Microsoft just introduced Windows 365, a new service that let company cut partners out of the money marking loop by providing virtual PCs to all they customers.
Windows 365 will only be available for businesses when it launches on August 2nd, with a pre-user monthly subscription cost. Microsoft is not detailing exact pricing details until the launches next month, but Windows 365 is designed for one-person businesses all the way up to enterprises with thousand of employees.
And, there will be two editions of Windows 365: Business and Enterprise. Both are powered by Azure Virtual Desktop and can be config as a individual Could PCs with a single CPU, 2GB of RAM, and 64Gb of storage at the low-end
While Windows 365 seems perfectly timed for businesses looking to tackle the complexities of remote work, Microsoft has been working on the service for years. the OS group at Microsoft had been working on a project codenamed "Arcadia", a service to stream video games from the cloud. Arcadia dates all the way back to Microsoft demonstrating Halo running on a Windows Phone in 2013. This early virtualization work eventually led to Windows 365 and a focus on making it consumer-friendly.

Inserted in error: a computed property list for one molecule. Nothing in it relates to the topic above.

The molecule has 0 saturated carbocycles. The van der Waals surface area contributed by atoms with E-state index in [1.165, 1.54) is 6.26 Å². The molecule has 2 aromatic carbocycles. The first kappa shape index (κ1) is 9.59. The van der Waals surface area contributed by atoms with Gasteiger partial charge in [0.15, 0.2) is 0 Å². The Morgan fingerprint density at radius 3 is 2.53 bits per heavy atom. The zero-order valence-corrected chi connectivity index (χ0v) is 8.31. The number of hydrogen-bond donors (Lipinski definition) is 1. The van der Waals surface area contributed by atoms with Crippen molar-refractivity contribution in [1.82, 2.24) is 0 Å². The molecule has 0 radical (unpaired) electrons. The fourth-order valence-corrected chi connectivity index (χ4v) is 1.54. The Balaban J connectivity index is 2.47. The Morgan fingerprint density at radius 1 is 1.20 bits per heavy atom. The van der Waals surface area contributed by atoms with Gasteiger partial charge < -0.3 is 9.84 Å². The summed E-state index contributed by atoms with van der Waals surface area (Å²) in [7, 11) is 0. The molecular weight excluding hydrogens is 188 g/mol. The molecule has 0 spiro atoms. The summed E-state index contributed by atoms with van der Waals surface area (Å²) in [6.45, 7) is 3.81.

"When we built this team, we brought in a couple of leaders who had experience with virtualization, but for the most part we brought in people who had experience with Windows and experience with consumer experiences because that was the bar we wanted to set,” says Scott Manchester, director of program management for Windows 365.
Also because of the pandemic, the work on Windows 365 and Microsoft's broader focus on hybrid has been accelerated. Microsoft has steadily improving Microsoft Team over the past year and laying out it vision for the future of meeting, remote work, and so much more.
While Windows 365 has the potential to dramatically change how computing takes place in commercial settings, there's nothing
inevitable about it. many will object to ceding the privacy of a local box to the servers of Microsoft. Windows 365 might just be the first significant step toward a future where you don't need a dedicated Windows PC to use Windows.
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